'It was only in prison that I understood freedom,' says Rani, a middle-aged woman with grown-up children who was convicted in 1986 of drug smuggling offences. 'We Asian women always think of ourselves as daughters, sisters, wives . . . and then suddenly you are in a situation where the only way to survive is to think about yourself: it's like breathing fresh air for the first time.

'Prison is not easy. For seven years I really suffered - especially as in our community, izzat, family honour, is so important. I wanted to die. I was in prison because I had been with my husband, a dealer - but the people put the blame on me. It was only when I was away from him, in prison, that I found my independence.'

Usha served five years for drug offences, initially with Rani, in Cookham Woods, a tough prison for serious offenders (inmates include Myra Hindley).

'Before this experience, I thought I was dashing, secure and ready to conquer the world. I used to believe in people. Now I am more cynical, though I am also stronger. But men don't come near me now, and you miss that.'

Usha says, however, that this is a price worth paying: 'I went to India recently, and saw how insecure the people are. They cling to their social positions; they have no idea what life is about - especially the women. They are like dolls - pretty, unthinking.'

According to Rani, both women also developed in other ways: 'We are misfits in our community because we don't consider religious differences, or caste, and we don't try to be saints. We can see through all the hypocrisy that our communities are built on.'

They also learnt to discuss and express their sexuality. Usha took up painting erotic pictures in prison and these have been selling well. 'You see, you can always come through,' she says.


Khaltun Ali came from Somalia five years ago to escape the war. She lives in London with her young son. She was brought up in a comfortable middle-class family.

'My family looked after everything. When I was 16 they found me a husband. There was a big, beautiful wedding. I had no worries. I never finished my education because they thought, and I thought, it was not necessary. Then at 17 I had my baby. Life was easy until my baby and I had to come over here.'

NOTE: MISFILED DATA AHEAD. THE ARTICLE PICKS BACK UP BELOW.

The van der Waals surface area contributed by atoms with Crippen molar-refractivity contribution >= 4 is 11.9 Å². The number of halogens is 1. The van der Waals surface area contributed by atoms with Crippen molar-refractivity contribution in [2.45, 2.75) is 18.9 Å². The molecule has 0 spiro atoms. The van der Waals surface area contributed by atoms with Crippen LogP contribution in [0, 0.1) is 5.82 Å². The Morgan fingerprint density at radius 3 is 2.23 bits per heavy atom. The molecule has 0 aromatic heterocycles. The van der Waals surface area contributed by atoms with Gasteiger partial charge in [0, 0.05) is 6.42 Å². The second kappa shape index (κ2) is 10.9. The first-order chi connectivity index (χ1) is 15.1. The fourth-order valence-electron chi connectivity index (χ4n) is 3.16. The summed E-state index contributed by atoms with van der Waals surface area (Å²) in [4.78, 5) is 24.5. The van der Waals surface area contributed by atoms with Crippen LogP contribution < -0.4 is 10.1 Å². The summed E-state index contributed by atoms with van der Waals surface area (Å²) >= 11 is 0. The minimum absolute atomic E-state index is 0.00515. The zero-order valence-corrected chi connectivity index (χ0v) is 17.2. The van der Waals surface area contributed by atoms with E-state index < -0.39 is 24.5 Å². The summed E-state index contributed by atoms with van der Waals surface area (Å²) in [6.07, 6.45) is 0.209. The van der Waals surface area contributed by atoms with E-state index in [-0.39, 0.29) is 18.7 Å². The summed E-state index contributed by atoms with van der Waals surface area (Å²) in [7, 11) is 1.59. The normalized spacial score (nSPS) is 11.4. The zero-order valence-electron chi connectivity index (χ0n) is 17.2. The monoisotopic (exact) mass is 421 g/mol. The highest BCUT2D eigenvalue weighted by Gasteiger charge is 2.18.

She can hardly bear to recall the first year after her arrival: 'I cannot explain to you how I felt. You feel like you are just born, that you know nothing. And always afraid: will they deport me and my baby? I couldn't speak any English; I was staying at a bed and breakfast. Every night I used to cry and wish for my old life again.'

But that, says Khaltun, is the past. She started going to English classes, leaving her son in a creche. She then went into adult training and obtained basic qualifications in business administration and the use of computers. Five years after arriving in Britain without a word of English, she is now a student at South Bank University.

As she flourished, her marriage deteriorated, mainly because her husband couldn't accept the changes Khaltun was going through. She began to question his expectations of her: 'He even thought that he should marry a second wife. I could not accept that at all. Not any more. Even here, so many of my friends accept that a man can treat them badly, even beat them. I can't any more. I have changed.

'Some of the men will not let you take the Pill: they say it is against the religion. So women have to have all these children - this is a nonsense. And I reject this idea of circumcision for girls. I have suffered from it. These things have nothing to do with Islam.'

Khaltun has changed so radically that other Somalis keep well clear of her. Her divorce caused some consternation and her ideas alarm both men and women who feel change threatens the very existence of their culture. But for Khaltun there is no going back: 'I am so proud of myself and my life. I know people from around the world, I respect myself. If I was not a refugee I would still be uneducated, doing what other people told me to do.'

(Photographs omitted)